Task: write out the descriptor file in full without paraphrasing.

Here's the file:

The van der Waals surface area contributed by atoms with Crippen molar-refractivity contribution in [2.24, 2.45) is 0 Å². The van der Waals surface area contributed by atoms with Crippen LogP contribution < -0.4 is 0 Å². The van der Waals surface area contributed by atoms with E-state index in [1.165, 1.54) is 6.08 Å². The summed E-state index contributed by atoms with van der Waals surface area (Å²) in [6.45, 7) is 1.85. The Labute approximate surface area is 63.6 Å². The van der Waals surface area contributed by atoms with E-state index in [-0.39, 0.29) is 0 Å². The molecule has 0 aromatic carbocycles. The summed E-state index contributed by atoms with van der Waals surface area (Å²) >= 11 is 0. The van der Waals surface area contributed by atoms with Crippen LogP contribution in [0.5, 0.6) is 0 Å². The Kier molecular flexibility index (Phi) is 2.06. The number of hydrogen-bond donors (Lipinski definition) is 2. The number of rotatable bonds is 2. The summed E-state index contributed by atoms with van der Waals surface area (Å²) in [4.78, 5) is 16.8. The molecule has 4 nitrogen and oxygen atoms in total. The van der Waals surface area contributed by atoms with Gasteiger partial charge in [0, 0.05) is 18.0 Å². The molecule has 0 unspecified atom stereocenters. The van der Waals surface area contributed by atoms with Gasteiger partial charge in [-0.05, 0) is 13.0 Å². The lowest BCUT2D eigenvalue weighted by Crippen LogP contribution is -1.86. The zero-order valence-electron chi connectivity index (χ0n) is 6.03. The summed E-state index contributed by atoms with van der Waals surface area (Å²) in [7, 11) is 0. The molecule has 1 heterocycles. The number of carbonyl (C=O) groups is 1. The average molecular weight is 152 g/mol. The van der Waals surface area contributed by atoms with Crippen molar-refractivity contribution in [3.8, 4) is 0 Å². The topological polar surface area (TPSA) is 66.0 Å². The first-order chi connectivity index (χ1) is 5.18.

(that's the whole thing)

The van der Waals surface area contributed by atoms with Crippen molar-refractivity contribution in [2.24, 2.45) is 0 Å². The van der Waals surface area contributed by atoms with Crippen LogP contribution < -0.4 is 0 Å². The van der Waals surface area contributed by atoms with E-state index in [1.165, 1.54) is 6.08 Å². The summed E-state index contributed by atoms with van der Waals surface area (Å²) in [6.45, 7) is 1.85. The Labute approximate surface area is 63.6 Å². The van der Waals surface area contributed by atoms with E-state index in [-0.39, 0.29) is 0 Å². The molecule has 0 aromatic carbocycles. The summed E-state index contributed by atoms with van der Waals surface area (Å²) >= 11 is 0. The van der Waals surface area contributed by atoms with Crippen LogP contribution in [0.5, 0.6) is 0 Å². The Kier molecular flexibility index (Phi) is 2.06. The number of hydrogen-bond donors (Lipinski definition) is 2. The number of rotatable bonds is 2. The summed E-state index contributed by atoms with van der Waals surface area (Å²) in [4.78, 5) is 16.8. The molecule has 4 nitrogen and oxygen atoms in total. The van der Waals surface area contributed by atoms with Gasteiger partial charge in [0, 0.05) is 18.0 Å². The molecule has 0 unspecified atom stereocenters. The van der Waals surface area contributed by atoms with Gasteiger partial charge in [-0.05, 0) is 13.0 Å². The lowest BCUT2D eigenvalue weighted by Crippen LogP contribution is -1.86. The zero-order valence-electron chi connectivity index (χ0n) is 6.03. The summed E-state index contributed by atoms with van der Waals surface area (Å²) in [7, 11) is 0. The molecule has 1 heterocycles. The number of carbonyl (C=O) groups is 1. The average molecular weight is 152 g/mol. The van der Waals surface area contributed by atoms with Crippen molar-refractivity contribution in [3.8, 4) is 0 Å². The topological polar surface area (TPSA) is 66.0 Å². The first-order chi connectivity index (χ1) is 5.18.